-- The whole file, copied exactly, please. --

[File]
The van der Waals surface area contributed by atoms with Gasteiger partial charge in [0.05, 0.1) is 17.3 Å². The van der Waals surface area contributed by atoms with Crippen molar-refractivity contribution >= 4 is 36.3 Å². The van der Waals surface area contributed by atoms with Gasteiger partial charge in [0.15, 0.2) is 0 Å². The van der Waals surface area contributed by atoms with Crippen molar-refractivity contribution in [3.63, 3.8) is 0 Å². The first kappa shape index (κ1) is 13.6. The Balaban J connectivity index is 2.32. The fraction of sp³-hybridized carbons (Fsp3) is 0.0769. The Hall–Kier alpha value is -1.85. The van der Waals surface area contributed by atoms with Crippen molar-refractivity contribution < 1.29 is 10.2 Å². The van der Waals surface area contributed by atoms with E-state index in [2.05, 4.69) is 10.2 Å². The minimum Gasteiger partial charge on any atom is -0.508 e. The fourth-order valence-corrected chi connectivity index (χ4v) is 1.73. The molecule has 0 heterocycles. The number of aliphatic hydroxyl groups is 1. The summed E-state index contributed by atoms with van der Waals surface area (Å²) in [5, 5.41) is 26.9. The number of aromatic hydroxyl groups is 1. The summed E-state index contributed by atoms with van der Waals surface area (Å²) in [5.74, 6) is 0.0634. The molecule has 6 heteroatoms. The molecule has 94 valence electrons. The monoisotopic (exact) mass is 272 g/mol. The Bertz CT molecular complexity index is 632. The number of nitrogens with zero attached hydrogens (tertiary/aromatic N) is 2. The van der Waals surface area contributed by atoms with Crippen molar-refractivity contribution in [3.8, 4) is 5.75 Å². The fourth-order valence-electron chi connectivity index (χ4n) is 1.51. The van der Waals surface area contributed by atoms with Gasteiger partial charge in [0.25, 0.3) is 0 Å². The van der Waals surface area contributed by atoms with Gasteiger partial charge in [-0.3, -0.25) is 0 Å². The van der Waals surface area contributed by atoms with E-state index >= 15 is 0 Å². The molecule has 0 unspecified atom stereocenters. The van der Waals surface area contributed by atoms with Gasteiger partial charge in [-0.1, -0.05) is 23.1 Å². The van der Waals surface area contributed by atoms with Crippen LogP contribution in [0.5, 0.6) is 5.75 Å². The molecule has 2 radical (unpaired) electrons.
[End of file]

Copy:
The van der Waals surface area contributed by atoms with Gasteiger partial charge in [0.05, 0.1) is 17.3 Å². The van der Waals surface area contributed by atoms with Crippen molar-refractivity contribution >= 4 is 36.3 Å². The van der Waals surface area contributed by atoms with Gasteiger partial charge in [0.15, 0.2) is 0 Å². The van der Waals surface area contributed by atoms with Crippen molar-refractivity contribution in [3.63, 3.8) is 0 Å². The first kappa shape index (κ1) is 13.6. The Balaban J connectivity index is 2.32. The fraction of sp³-hybridized carbons (Fsp3) is 0.0769. The Hall–Kier alpha value is -1.85. The van der Waals surface area contributed by atoms with Crippen molar-refractivity contribution < 1.29 is 10.2 Å². The van der Waals surface area contributed by atoms with E-state index in [2.05, 4.69) is 10.2 Å². The minimum Gasteiger partial charge on any atom is -0.508 e. The fourth-order valence-corrected chi connectivity index (χ4v) is 1.73. The molecule has 0 heterocycles. The number of aliphatic hydroxyl groups is 1. The summed E-state index contributed by atoms with van der Waals surface area (Å²) in [5, 5.41) is 26.9. The number of aromatic hydroxyl groups is 1. The summed E-state index contributed by atoms with van der Waals surface area (Å²) in [5.74, 6) is 0.0634. The molecule has 6 heteroatoms. The molecule has 94 valence electrons. The monoisotopic (exact) mass is 272 g/mol. The Bertz CT molecular complexity index is 632. The number of nitrogens with zero attached hydrogens (tertiary/aromatic N) is 2. The van der Waals surface area contributed by atoms with Crippen molar-refractivity contribution in [3.8, 4) is 5.75 Å². The fourth-order valence-electron chi connectivity index (χ4n) is 1.51. The van der Waals surface area contributed by atoms with Gasteiger partial charge in [0.25, 0.3) is 0 Å². The van der Waals surface area contributed by atoms with Gasteiger partial charge in [-0.3, -0.25) is 0 Å². The van der Waals surface area contributed by atoms with E-state index >= 15 is 0 Å². The molecule has 0 unspecified atom stereocenters. The van der Waals surface area contributed by atoms with Gasteiger partial charge in [-0.1, -0.05) is 23.1 Å². The van der Waals surface area contributed by atoms with Crippen LogP contribution in [0.5, 0.6) is 5.75 Å². The molecule has 2 radical (unpaired) electrons.